Working with a CERTIFIED FINANCIAL PLANNER™ can help ensure that you are on track for retirement by developing a financial plan that takes into account your current financial circumstances and future goals. It’s important to craft a long-term strategy that considers personal milestones like a house purchase, a child’s college expenses, your future retirement, and the funding needed to meet these future goals. Working with a good advisor can also help you to create and stick with a disciplined investment strategy. Advisors can be very influential in helping clients avoid the pitfalls of emotional investing mistakes like chasing returns or pulling out when markets decline. These behavioral errors have been shown to have a big effect on your long-term investment returns.


As workers progress through different phases of their career, it seems only natural that their investment strategy may change as they get closer to their retirement years. One way that investors address this need is by utilizing an appropriate asset allocation. Asset allocation is an investment strategy that is designed to help balance risk and return by adjusting the allocation (aka percentage) of different investment types in your portfolio according to your age, goals, risk tolerance, and other factors. Though no investment strategy can guarantee profits or completely protect you from losses, a prudent allocation strategy can help you control risk while pursuing investment returns.

If you have many years of employment ahead of you, you may want to consider a more aggressive investment strategy that offers higher potential returns. As you get closer to retirement, your needs and ability to absorb risk will likely change; therefore, it’s important to review your investment strategy and make changes, if necessary. Over time, market performance will cause alterations in the respective values of your different asset classes, creating the need for adjustments and rebalancing to bring your portfolio back in line with your target allocation. You should review your investment strategy at least annually or whenever your needs change.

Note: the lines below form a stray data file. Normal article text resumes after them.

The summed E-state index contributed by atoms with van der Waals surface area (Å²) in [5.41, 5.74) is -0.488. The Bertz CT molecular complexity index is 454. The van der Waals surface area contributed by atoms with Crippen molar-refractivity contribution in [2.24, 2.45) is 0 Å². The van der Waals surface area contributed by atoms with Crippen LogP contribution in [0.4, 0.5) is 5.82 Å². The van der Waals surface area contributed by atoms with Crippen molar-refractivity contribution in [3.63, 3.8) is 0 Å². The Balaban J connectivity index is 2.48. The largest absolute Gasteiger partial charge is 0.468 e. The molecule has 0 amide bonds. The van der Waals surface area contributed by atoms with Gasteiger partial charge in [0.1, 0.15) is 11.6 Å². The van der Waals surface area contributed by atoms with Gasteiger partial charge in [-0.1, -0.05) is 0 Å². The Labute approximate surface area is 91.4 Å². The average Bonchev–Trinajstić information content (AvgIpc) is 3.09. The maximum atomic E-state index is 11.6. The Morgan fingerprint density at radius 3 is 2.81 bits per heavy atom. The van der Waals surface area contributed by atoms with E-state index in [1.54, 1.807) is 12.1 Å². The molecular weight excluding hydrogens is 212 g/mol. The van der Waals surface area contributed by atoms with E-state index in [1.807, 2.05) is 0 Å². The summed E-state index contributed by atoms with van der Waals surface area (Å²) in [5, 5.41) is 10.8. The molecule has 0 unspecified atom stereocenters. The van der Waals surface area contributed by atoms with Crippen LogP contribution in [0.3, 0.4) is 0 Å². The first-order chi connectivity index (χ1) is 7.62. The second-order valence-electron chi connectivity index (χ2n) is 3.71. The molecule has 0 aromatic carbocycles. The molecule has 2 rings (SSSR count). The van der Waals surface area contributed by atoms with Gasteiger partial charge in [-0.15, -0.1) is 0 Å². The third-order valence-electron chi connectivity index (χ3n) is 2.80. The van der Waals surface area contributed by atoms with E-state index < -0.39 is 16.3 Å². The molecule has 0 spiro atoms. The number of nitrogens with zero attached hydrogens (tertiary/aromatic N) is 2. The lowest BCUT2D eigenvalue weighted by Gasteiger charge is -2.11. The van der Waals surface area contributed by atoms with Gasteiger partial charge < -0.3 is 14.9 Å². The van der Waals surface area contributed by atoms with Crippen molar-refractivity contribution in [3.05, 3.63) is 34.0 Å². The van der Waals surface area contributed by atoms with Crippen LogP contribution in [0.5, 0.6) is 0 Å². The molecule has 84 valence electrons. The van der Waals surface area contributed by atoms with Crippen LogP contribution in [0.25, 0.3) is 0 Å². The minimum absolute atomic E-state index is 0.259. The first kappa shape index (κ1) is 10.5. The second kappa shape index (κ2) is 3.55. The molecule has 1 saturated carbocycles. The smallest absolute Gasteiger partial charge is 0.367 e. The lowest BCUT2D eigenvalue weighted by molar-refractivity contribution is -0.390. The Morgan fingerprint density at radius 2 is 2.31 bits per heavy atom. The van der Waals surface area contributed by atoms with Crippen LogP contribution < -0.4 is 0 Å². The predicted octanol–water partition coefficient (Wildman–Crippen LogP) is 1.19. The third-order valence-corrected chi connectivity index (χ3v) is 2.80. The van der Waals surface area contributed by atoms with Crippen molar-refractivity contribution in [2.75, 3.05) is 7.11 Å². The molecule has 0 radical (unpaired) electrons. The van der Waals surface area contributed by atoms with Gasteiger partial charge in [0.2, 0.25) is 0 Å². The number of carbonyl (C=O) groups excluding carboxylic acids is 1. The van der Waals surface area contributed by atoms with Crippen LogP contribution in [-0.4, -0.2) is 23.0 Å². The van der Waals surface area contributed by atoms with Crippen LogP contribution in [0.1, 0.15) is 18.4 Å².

Most 401(k) plans today offer asset allocation options to suit a variety of ages, risk tolerances, and investment goals. A good CERTIFIED FINANCIAL PLANNER™ can help you review your options and help ensure that your investment allocations fit your overall financial strategy.


When you leave an employer, you will likely have a couple of basic options available to you. If allowed, you can leave your plan with your old employer, or you can decide to: rollover the funds into an IRA, rollover the funds into the plan at your new employer, or you can cash it out. It can be quite tempting to take a check and cash out your funds, especially if the balance is small. However, I encourage you to take this option completely off the table unless you truly are facing serious financial hardship. Cashing out your qualified retirement funds will create a taxable event, and if you are younger than 59 1/2, you may face additional penalties. The worst part is that it will potentially rob you of income in retirement.

If you no longer want to keep your plan at your old employer, the easiest way to avoid temptation is to transfer your money to your new employer or roll it over into an IRA. Talk to your employer and plan administrator to be certain that you understand timelines for moving your money and the relevant regulations regarding transfers and rollovers. I personally am a fan of using the rollover opportunity to place the funds in an IRA account because IRAs allow planning and investment flexibility that may not be available in 401k plans.


Regardless of what stage of life you are currently in, prudent financial planning can help you set financial goals and build strategies to achieve them. For most Americans, a comfortable retirement is their primary objective, yet the idea of “comfortable” is unique to each of us. The role of a good financial life planner is to help you discover what truly matters to you, and then we work with you to create strategies to make your goals become reality. Like any journey, there will be obstacles and course corrections, but that’s why “planning” is an active verb—-because it’s an ongoing process.

In my opinion, one of the greatest benefits of working with a CFP® practitioner is the confidence and reassurance of knowing that you have a knowledgeable professional on your side. Families today may have complex financial questions and concerns, and professional guidance can help you be better prepared to live your financial life by design and not by accident.